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Wednesday, May 29, 2024

Myles Jack wise to forgo final season of college eligibility and head for the NFL

Earlier in the young college football season, UCLA standout linebacker Myles Jack suffered a knee injury that ruled him out for the rest of the season. Today, he made the call to declare himself for the 2016 NFL draft, forgoing his remaining college eligibility. Myles Jack made the right call, and it should be a call that every other standout underclassmen football player should take into consideration thanks to a ridiculous NFL rule.

Jack as a sophomore had one of the best seasons of any defensive player last year and, along with his immense physical talent, skyrocketed him into the first round of many 2016 NFL mock drafts. This all came without him playing a single down in the 2015 season, indicating that, had he been able to, Jack would have likely been a high draft pick in the 2014 draft as well.

So, why didn’t Jack want decide to enter the draft this past summer then? School pride? Desire for one more shot at a potential title on a loaded UCLA squad? Maybe, but the problem here is that the NFL would not even allow him to have the choice to enter the draft because of its rules stating that to be draft eligible, one must be at least three years removed from high school. Sadly for Jack, he was only two. So, of course, instead of being free to make his own decisions and cash in, the NFL decided that players like Jack, regardless of talent level, just aren’t ready. Even though, you know, they have enough talent to be regarded as a first round pick.

That rule might inherently be one of the most unfair and frankly un-American rules in our country, and one that can cost an athlete millions. As a free nation, how is the NFL allowed to impose its will by preventing a person from earning millions as a pro athlete, just because he so happens to be 19 instead of 21? It’s mind boggling, and sadly this rule did some real damage to a true star not too long ago.

Remember Marcus Lattimore, the once-proclaimed next Adrian Peterson? Unfortunately for poor Lattimore, that dream will forever be unfulfilled. After exploding onto the scene as a freshman, Lattimore suffered a similar fate as Jack, suffering a season-ending knee injury. However, the key difference here was that Lattimore was a sophomore in his second year out of the preps, unlike Jack, a true junior, and thus preventing him from taking his talents to the next level. Lattimore successfully rehabs, and begins to have a successful junior year, until his season once again ends with one of the most gruesome knee injuries I have ever seen. Unfortunately, not only did this injury end his season, but it, in effect, ended his professional football career. While Lattimore was drafted in the fifth round, his knee never returned to health and the physical talent and dominance that once made opponents fear at the sight of the ball extending towards Lattimore was no more. Along with the disappearance of his skill was a boatload of cash.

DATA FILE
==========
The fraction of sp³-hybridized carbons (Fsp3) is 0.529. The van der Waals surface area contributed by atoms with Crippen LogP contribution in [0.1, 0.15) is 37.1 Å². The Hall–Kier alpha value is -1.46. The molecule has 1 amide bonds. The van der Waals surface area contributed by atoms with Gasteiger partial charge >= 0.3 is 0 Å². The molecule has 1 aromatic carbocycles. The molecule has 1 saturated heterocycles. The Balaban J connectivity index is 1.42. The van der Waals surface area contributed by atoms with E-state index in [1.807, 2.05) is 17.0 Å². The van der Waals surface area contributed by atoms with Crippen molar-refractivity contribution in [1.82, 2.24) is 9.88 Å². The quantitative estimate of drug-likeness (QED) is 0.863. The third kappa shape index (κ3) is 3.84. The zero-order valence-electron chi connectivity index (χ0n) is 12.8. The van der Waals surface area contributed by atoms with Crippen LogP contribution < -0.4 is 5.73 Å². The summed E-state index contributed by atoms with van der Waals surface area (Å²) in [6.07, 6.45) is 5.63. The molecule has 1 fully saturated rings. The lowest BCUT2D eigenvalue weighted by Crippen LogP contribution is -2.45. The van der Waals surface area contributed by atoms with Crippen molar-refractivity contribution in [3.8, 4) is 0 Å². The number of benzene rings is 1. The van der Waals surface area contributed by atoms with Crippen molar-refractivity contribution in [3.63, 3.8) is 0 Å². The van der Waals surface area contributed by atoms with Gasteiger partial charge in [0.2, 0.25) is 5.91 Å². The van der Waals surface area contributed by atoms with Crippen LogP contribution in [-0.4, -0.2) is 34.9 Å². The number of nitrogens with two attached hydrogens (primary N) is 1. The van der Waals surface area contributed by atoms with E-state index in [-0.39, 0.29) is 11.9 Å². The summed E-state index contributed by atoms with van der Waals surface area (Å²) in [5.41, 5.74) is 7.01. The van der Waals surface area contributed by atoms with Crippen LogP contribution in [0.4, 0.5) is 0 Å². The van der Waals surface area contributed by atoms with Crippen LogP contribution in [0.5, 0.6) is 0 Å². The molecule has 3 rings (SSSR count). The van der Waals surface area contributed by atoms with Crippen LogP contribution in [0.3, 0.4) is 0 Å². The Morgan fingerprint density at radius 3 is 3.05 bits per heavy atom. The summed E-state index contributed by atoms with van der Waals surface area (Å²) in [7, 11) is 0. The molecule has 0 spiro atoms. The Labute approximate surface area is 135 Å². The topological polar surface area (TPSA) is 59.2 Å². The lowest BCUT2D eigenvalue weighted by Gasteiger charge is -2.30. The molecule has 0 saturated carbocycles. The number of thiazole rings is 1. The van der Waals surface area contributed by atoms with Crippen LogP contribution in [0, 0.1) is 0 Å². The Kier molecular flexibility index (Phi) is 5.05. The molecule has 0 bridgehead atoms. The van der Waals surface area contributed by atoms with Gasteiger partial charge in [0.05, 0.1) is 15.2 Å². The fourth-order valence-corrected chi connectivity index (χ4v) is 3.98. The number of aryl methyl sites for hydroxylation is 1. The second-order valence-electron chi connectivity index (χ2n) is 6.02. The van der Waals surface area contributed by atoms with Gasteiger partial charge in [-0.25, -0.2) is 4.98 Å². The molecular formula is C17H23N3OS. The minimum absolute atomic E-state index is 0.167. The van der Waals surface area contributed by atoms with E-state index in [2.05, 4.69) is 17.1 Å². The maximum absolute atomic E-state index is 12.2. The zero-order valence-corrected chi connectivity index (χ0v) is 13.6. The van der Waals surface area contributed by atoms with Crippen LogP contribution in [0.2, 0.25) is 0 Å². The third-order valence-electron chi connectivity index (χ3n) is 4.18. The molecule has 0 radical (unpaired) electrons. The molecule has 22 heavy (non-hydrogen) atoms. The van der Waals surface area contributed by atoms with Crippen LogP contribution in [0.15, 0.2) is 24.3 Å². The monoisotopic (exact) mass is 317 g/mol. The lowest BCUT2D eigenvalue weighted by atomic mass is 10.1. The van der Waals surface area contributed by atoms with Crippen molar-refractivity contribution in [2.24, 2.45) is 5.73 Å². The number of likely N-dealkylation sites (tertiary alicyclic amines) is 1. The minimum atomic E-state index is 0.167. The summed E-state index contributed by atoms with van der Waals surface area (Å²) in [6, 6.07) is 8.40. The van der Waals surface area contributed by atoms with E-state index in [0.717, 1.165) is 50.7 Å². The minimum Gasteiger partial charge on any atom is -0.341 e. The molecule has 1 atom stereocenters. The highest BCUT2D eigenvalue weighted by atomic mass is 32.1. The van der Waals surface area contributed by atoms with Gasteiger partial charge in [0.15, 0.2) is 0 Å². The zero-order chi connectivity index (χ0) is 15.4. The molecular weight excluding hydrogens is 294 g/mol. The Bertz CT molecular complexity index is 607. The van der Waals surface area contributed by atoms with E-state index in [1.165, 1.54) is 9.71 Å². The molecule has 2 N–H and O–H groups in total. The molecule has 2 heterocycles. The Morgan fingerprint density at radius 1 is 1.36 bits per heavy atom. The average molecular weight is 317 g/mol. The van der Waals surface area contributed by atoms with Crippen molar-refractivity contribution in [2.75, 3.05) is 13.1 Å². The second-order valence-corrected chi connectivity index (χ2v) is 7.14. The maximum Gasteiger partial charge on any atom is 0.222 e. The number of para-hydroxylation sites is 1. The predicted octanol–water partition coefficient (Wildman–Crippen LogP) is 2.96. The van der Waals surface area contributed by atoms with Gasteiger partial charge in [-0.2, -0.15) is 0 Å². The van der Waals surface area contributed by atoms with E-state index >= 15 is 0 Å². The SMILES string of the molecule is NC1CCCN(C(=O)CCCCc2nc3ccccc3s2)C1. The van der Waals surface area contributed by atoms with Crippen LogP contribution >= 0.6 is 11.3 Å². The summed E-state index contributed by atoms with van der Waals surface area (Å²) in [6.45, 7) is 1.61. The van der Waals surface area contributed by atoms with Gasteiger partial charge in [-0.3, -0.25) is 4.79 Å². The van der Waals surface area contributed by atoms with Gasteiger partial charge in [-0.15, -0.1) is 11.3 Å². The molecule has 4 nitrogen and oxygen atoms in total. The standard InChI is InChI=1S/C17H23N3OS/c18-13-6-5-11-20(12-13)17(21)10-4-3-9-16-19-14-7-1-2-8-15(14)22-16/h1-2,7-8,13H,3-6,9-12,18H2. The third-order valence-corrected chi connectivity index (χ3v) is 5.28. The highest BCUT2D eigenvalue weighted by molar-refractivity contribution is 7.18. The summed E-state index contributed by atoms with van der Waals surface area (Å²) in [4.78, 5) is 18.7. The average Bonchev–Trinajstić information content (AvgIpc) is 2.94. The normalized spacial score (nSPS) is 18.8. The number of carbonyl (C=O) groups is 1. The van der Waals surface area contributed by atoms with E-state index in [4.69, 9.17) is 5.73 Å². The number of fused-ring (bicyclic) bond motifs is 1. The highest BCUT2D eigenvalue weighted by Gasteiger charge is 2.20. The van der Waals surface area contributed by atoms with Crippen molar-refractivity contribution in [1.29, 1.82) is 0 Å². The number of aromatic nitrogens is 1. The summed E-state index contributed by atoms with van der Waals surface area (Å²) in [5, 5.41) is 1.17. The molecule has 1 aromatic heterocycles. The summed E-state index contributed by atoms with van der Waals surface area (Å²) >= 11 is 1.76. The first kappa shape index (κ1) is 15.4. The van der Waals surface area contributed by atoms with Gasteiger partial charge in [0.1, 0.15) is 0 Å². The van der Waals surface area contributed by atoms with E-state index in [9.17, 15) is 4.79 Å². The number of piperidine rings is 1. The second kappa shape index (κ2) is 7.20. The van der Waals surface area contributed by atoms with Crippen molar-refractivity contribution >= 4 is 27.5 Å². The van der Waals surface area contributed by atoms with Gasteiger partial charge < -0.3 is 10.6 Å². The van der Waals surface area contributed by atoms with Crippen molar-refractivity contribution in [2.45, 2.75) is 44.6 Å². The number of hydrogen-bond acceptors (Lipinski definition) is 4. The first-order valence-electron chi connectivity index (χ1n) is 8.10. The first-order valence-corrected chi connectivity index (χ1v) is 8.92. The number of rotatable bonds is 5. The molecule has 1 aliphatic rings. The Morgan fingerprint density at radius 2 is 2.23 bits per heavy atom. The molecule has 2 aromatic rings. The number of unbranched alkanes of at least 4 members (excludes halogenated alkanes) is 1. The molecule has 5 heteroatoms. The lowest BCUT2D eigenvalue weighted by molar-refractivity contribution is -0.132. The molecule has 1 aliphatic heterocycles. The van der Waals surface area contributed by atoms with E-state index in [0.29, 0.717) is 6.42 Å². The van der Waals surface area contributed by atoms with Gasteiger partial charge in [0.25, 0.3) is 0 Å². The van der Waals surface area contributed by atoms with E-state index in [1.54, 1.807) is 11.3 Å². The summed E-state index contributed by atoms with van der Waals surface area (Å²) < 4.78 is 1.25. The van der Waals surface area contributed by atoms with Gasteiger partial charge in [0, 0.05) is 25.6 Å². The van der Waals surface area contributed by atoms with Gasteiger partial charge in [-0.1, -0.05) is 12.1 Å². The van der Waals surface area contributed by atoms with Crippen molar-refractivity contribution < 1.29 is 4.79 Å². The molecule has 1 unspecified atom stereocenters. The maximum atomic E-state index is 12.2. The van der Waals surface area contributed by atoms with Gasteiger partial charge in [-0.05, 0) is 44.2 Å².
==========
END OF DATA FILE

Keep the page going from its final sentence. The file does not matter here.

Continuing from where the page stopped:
As a fifth round pick, Lattimore did earn himself $300,000, money that almost anyone reading this would be happy to have (unless Warren Buffett is reading, which in that case, thanks for the read Warren!). However, that bonus is only about a tenth of the one Giovanni Bernard received that year, the first back taken as a second rounder. Many scouts before his injury agreed that Lattimore had sure first round talent, and had he just sat out his junior year, or been able to declare earlier in his career, Lattimore may still have one, or at the least he’d have a few more stacks in his bank account. The lesson here; if the NFL is not going to allow you to play the sport you love while getting rightfully compensated, don’t put your livelihood on the line for free. This is a lesson that talented underclassmen around the country should heed.

Specifically, I’m looking at you, Leonard Fournette, most dominant running back in the country as a sophomore. Fournette’s skill and early production should have him pegged near the top of almost any NFL draft board. However, once again, this is not possible, because Fournette is just a true sophomore. So, while I love seeing Fournette play on Saturdays, the best possible course of action for him and the rest of his career would be to shut it down, if not now, then after this magical season he is in the midst of.

While you can criticize him for being selfish, blame the NFL, not him. While college athlete compensation is a whole conversation on its own, one rule that needs to be changed is the amateur rule set by the NFL. Myles Jack got out in time. Let’s hope that Leonard Fournette and others like him can as well.

Do you agree with Myles Jack’s decision to declare for the NFL? Should more college players follow his example? Share your thoughts with Rushad at machhi@wisc.edu.

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